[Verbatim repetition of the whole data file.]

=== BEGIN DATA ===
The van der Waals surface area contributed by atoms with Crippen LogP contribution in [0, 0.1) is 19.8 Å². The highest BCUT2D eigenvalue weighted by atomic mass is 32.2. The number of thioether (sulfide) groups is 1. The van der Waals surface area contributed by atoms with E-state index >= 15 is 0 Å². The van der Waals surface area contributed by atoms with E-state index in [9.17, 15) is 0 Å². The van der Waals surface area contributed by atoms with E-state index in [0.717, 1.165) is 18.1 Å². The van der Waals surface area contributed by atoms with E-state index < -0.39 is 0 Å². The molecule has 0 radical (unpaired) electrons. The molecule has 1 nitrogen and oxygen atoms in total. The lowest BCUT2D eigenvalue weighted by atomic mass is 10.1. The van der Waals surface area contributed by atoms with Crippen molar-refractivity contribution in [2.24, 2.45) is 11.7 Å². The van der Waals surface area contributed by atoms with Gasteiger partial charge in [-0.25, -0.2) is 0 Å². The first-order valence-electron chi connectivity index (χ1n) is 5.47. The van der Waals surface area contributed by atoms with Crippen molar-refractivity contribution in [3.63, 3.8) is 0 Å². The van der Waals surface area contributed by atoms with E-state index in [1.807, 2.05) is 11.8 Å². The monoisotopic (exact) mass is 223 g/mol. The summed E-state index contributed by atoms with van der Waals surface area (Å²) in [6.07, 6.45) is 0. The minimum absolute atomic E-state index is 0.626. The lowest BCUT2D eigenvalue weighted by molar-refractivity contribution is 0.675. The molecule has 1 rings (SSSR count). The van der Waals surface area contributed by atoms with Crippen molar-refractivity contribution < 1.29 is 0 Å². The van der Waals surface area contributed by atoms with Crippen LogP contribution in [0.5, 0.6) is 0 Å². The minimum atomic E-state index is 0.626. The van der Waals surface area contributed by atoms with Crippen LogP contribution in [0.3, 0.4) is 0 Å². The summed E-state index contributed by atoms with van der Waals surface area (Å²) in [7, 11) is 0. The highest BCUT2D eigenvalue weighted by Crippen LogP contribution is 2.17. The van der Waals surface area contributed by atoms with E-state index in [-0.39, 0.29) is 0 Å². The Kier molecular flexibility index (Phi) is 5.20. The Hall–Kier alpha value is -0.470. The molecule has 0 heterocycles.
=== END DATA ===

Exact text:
The van der Waals surface area contributed by atoms with Crippen LogP contribution in [0, 0.1) is 19.8 Å². The highest BCUT2D eigenvalue weighted by atomic mass is 32.2. The number of thioether (sulfide) groups is 1. The van der Waals surface area contributed by atoms with E-state index >= 15 is 0 Å². The van der Waals surface area contributed by atoms with E-state index in [9.17, 15) is 0 Å². The van der Waals surface area contributed by atoms with E-state index in [0.717, 1.165) is 18.1 Å². The van der Waals surface area contributed by atoms with E-state index < -0.39 is 0 Å². The molecule has 0 radical (unpaired) electrons. The molecule has 1 nitrogen and oxygen atoms in total. The lowest BCUT2D eigenvalue weighted by atomic mass is 10.1. The van der Waals surface area contributed by atoms with Crippen molar-refractivity contribution in [2.24, 2.45) is 11.7 Å². The van der Waals surface area contributed by atoms with Gasteiger partial charge in [-0.25, -0.2) is 0 Å². The first-order valence-electron chi connectivity index (χ1n) is 5.47. The van der Waals surface area contributed by atoms with Crippen molar-refractivity contribution in [3.63, 3.8) is 0 Å². The van der Waals surface area contributed by atoms with E-state index in [1.807, 2.05) is 11.8 Å². The monoisotopic (exact) mass is 223 g/mol. The summed E-state index contributed by atoms with van der Waals surface area (Å²) in [6.07, 6.45) is 0. The minimum absolute atomic E-state index is 0.626. The lowest BCUT2D eigenvalue weighted by molar-refractivity contribution is 0.675. The molecule has 1 rings (SSSR count). The van der Waals surface area contributed by atoms with Crippen molar-refractivity contribution < 1.29 is 0 Å². The van der Waals surface area contributed by atoms with Crippen LogP contribution in [0.5, 0.6) is 0 Å². The minimum atomic E-state index is 0.626. The van der Waals surface area contributed by atoms with Crippen LogP contribution in [0.3, 0.4) is 0 Å². The summed E-state index contributed by atoms with van der Waals surface area (Å²) in [7, 11) is 0. The highest BCUT2D eigenvalue weighted by Crippen LogP contribution is 2.17. The van der Waals surface area contributed by atoms with E-state index in [-0.39, 0.29) is 0 Å². The Kier molecular flexibility index (Phi) is 5.20. The Hall–Kier alpha value is -0.470. The molecule has 0 heterocycles.